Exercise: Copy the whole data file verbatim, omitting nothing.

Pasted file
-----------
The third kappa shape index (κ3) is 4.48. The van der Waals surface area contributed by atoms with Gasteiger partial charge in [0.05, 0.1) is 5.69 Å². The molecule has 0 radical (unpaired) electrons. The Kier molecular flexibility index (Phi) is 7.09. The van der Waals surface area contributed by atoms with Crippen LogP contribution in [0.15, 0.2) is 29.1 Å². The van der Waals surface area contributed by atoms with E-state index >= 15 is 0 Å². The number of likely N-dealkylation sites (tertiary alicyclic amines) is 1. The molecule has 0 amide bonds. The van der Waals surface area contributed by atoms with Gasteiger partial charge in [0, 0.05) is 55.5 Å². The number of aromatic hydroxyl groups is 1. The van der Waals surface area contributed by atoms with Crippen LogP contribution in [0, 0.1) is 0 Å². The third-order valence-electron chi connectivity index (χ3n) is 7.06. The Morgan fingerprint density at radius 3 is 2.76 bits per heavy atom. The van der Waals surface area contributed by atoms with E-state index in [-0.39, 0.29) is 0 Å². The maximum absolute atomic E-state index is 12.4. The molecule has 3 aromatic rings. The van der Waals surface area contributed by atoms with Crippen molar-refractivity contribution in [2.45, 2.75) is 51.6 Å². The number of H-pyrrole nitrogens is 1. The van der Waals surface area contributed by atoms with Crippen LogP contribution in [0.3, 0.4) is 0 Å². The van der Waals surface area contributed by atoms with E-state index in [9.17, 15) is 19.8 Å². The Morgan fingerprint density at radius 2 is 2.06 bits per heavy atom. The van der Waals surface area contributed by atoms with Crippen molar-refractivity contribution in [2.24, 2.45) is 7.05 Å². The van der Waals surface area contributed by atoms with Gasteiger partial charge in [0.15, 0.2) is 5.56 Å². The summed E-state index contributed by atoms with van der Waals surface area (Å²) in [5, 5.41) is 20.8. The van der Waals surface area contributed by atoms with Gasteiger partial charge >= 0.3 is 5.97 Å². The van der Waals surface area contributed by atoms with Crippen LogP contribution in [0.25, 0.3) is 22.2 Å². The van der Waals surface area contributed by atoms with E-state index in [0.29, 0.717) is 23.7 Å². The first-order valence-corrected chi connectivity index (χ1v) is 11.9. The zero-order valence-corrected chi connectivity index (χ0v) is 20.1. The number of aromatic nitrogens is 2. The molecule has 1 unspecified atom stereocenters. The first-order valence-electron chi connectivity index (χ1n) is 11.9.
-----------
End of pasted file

The third kappa shape index (κ3) is 4.48. The van der Waals surface area contributed by atoms with Gasteiger partial charge in [0.05, 0.1) is 5.69 Å². The molecule has 0 radical (unpaired) electrons. The Kier molecular flexibility index (Phi) is 7.09. The van der Waals surface area contributed by atoms with Crippen LogP contribution in [0.15, 0.2) is 29.1 Å². The van der Waals surface area contributed by atoms with E-state index >= 15 is 0 Å². The number of likely N-dealkylation sites (tertiary alicyclic amines) is 1. The molecule has 0 amide bonds. The van der Waals surface area contributed by atoms with Gasteiger partial charge in [0, 0.05) is 55.5 Å². The number of aromatic hydroxyl groups is 1. The van der Waals surface area contributed by atoms with Crippen LogP contribution in [0, 0.1) is 0 Å². The third-order valence-electron chi connectivity index (χ3n) is 7.06. The Morgan fingerprint density at radius 3 is 2.76 bits per heavy atom. The van der Waals surface area contributed by atoms with E-state index in [-0.39, 0.29) is 0 Å². The maximum absolute atomic E-state index is 12.4. The molecule has 3 aromatic rings. The van der Waals surface area contributed by atoms with Crippen molar-refractivity contribution in [2.45, 2.75) is 51.6 Å². The number of H-pyrrole nitrogens is 1. The van der Waals surface area contributed by atoms with Crippen LogP contribution in [0.3, 0.4) is 0 Å². The van der Waals surface area contributed by atoms with E-state index in [9.17, 15) is 19.8 Å². The Morgan fingerprint density at radius 2 is 2.06 bits per heavy atom. The van der Waals surface area contributed by atoms with Crippen molar-refractivity contribution in [2.24, 2.45) is 7.05 Å². The van der Waals surface area contributed by atoms with Gasteiger partial charge in [0.15, 0.2) is 5.56 Å². The summed E-state index contributed by atoms with van der Waals surface area (Å²) in [5, 5.41) is 20.8. The van der Waals surface area contributed by atoms with Gasteiger partial charge >= 0.3 is 5.97 Å². The van der Waals surface area contributed by atoms with Crippen LogP contribution in [0.25, 0.3) is 22.2 Å². The van der Waals surface area contributed by atoms with E-state index in [0.29, 0.717) is 23.7 Å². The first-order valence-corrected chi connectivity index (χ1v) is 11.9. The zero-order valence-corrected chi connectivity index (χ0v) is 20.1. The number of aromatic nitrogens is 2. The molecule has 1 unspecified atom stereocenters. The first-order valence-electron chi connectivity index (χ1n) is 11.9.